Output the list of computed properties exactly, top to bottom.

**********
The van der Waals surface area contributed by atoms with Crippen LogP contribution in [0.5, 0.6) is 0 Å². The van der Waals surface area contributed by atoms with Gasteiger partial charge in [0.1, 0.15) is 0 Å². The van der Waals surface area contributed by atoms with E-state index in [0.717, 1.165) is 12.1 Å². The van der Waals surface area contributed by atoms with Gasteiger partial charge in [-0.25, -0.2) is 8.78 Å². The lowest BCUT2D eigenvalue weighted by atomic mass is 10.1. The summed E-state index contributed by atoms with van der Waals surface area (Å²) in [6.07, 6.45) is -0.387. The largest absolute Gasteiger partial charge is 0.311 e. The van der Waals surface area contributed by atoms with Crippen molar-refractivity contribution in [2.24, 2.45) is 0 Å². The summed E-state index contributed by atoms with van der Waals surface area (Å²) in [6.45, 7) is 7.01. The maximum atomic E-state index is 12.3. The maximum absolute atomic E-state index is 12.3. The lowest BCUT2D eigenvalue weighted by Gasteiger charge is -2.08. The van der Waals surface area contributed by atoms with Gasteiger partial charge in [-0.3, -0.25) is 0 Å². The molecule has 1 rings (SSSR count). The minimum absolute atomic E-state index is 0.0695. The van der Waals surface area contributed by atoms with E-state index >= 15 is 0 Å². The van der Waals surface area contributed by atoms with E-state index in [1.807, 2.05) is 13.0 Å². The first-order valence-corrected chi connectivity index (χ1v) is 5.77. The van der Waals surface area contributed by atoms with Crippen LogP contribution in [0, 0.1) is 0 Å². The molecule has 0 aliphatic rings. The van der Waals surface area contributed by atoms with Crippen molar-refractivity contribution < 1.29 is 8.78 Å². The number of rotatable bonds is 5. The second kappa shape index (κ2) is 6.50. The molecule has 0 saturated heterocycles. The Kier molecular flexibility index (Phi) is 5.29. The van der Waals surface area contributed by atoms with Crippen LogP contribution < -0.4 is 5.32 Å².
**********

The van der Waals surface area contributed by atoms with Crippen LogP contribution in [0.5, 0.6) is 0 Å². The van der Waals surface area contributed by atoms with Gasteiger partial charge in [0.1, 0.15) is 0 Å². The van der Waals surface area contributed by atoms with E-state index in [0.717, 1.165) is 12.1 Å². The van der Waals surface area contributed by atoms with Gasteiger partial charge in [-0.25, -0.2) is 8.78 Å². The lowest BCUT2D eigenvalue weighted by atomic mass is 10.1. The summed E-state index contributed by atoms with van der Waals surface area (Å²) in [6.07, 6.45) is -0.387. The largest absolute Gasteiger partial charge is 0.311 e. The van der Waals surface area contributed by atoms with Crippen molar-refractivity contribution in [2.24, 2.45) is 0 Å². The summed E-state index contributed by atoms with van der Waals surface area (Å²) in [6.45, 7) is 7.01. The maximum atomic E-state index is 12.3. The maximum absolute atomic E-state index is 12.3. The lowest BCUT2D eigenvalue weighted by Gasteiger charge is -2.08. The van der Waals surface area contributed by atoms with Gasteiger partial charge in [-0.3, -0.25) is 0 Å². The molecule has 1 rings (SSSR count). The minimum absolute atomic E-state index is 0.0695. The van der Waals surface area contributed by atoms with E-state index >= 15 is 0 Å². The van der Waals surface area contributed by atoms with E-state index in [1.807, 2.05) is 13.0 Å². The first-order valence-corrected chi connectivity index (χ1v) is 5.77. The van der Waals surface area contributed by atoms with Crippen LogP contribution in [0, 0.1) is 0 Å². The molecule has 0 aliphatic rings. The van der Waals surface area contributed by atoms with Crippen molar-refractivity contribution < 1.29 is 8.78 Å². The number of rotatable bonds is 5. The second kappa shape index (κ2) is 6.50. The molecule has 0 saturated heterocycles. The Kier molecular flexibility index (Phi) is 5.29. The van der Waals surface area contributed by atoms with Crippen LogP contribution < -0.4 is 5.32 Å².